Alex Cameron shares new video for 'Runnin' Outta Luck'

Forced Witness, the second album by Alex Cameron, is set for a September 8th release on Secretly Canadian. After sharing “Candy May” and “Stranger’s Kiss,” the duet with Angel Olsen, Cameron now presents “Runnin’ Outta Luck” and its accompanying video, filmed in the Hastings, UK seaside and directed by Nick MacMahon, view below.  The song was written by Cameron, Roy Molloy (saxophone) and Brandon Flowers (backing vocals, guitars, keyboards, bass), and features Jonathan Rado (guitars, keyboards, bass) and Kirin J Callinan (guitar). Cameron describes it below.
 
“Most of the time me ‘n’ Roy have around 80 bucks in our business bank account. Good money. Kind of money makes you taste every egg in the omelet. I remember we'd played a show in Tallahassee to about seven people, and we were driving over to Atlanta to make a flight. Spirits were high. What with Roy tapping at the steering wheel and me eating my peanut M&Ms. Then my phone vibrated in my pocket. But it wasn't a notification about terrorism or another nude on my Instagram. It was an email from Brandon Flowers.
 
Take about two months outta the equation and find me ‘n’ Roy living at the Palms Resort up on Flamingo out there off the Vegas strip. Bein’ far from a millionaire doesn't mean you can't live like a millionaire and success doesn't always hinge on good luck, it can be about other people's bad luck. Brandon was in a bind with his lyrics, and we were in a bind with our never having come close to a radio hit.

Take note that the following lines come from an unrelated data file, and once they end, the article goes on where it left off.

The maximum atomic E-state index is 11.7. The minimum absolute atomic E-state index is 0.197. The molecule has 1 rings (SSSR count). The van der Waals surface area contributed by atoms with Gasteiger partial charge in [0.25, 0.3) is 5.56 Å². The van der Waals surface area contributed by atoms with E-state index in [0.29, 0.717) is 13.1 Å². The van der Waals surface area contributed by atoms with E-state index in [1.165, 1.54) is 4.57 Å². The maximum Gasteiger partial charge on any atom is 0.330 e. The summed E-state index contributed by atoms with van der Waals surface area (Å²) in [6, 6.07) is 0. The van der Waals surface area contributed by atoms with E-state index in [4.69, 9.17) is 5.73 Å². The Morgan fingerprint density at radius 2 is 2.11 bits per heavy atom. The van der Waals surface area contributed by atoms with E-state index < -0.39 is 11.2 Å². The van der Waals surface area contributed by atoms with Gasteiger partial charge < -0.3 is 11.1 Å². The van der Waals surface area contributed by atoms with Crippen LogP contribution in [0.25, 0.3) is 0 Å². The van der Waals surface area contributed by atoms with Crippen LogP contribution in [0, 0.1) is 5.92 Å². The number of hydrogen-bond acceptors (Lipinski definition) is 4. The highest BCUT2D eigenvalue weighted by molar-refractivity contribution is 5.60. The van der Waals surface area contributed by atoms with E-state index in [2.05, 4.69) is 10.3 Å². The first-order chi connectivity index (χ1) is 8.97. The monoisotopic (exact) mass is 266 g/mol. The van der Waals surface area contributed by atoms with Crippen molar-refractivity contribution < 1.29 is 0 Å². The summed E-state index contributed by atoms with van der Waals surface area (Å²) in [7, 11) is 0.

Me, Roy ‘n’ Brandon wrote this song in a day after hiking out to old Icebox Canyon they got out there.  Kinda place where they filmed James Gandolfini crying.  Kinda place where guys with ponytails climb cliff faces without spotters.
 
You don't have to be lucky. Just make sure everyone around you stays unlucky.”
 
Alex Cameron’s solution to the difficulties we are forced to watch in this baroque clusterf*ckery of the world is a sense of honesty that heals and relieves even as it cleaves us or makes us laugh in self-defense. He’s offering us vivid portraits of misfits who look at the world without illusion and a pure account of the world as he's seen it. These tracks at first seem shamelessly entertaining, but the love songs and anthems of personal resilience contain as much raw humanity as they do a savvy grasp of the impossible loneliness of the times. If there is darkness in these songs, it is not because taboos can titillate but because Cameron knows that confession has a redeeming power and that people are often at their most startlingly beautiful when their skies have fallen. These songs are alive with the rich detail of life lived and the radical distinctiveness of the stories they tell feel universal.

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